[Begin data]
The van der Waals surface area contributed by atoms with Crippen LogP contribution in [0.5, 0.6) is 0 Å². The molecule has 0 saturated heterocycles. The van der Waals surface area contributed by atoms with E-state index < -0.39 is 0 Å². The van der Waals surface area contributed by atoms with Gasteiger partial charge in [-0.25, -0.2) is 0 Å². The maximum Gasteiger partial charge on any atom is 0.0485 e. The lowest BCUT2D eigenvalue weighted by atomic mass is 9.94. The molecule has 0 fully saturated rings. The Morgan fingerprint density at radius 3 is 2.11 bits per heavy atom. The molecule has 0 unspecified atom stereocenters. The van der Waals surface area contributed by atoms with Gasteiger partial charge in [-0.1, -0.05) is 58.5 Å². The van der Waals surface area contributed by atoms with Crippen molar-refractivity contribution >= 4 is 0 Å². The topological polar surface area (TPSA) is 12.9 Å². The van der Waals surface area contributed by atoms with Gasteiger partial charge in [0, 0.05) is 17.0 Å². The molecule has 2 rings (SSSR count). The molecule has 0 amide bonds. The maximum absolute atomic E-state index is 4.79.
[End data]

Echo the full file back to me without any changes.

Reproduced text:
The van der Waals surface area contributed by atoms with Crippen LogP contribution in [0.5, 0.6) is 0 Å². The molecule has 0 saturated heterocycles. The van der Waals surface area contributed by atoms with E-state index < -0.39 is 0 Å². The van der Waals surface area contributed by atoms with Gasteiger partial charge in [-0.25, -0.2) is 0 Å². The maximum Gasteiger partial charge on any atom is 0.0485 e. The lowest BCUT2D eigenvalue weighted by atomic mass is 9.94. The molecule has 0 fully saturated rings. The Morgan fingerprint density at radius 3 is 2.11 bits per heavy atom. The molecule has 0 unspecified atom stereocenters. The van der Waals surface area contributed by atoms with Gasteiger partial charge in [-0.1, -0.05) is 58.5 Å². The van der Waals surface area contributed by atoms with Crippen molar-refractivity contribution >= 4 is 0 Å². The topological polar surface area (TPSA) is 12.9 Å². The van der Waals surface area contributed by atoms with Gasteiger partial charge in [0, 0.05) is 17.0 Å². The molecule has 2 rings (SSSR count). The molecule has 0 amide bonds. The maximum absolute atomic E-state index is 4.79.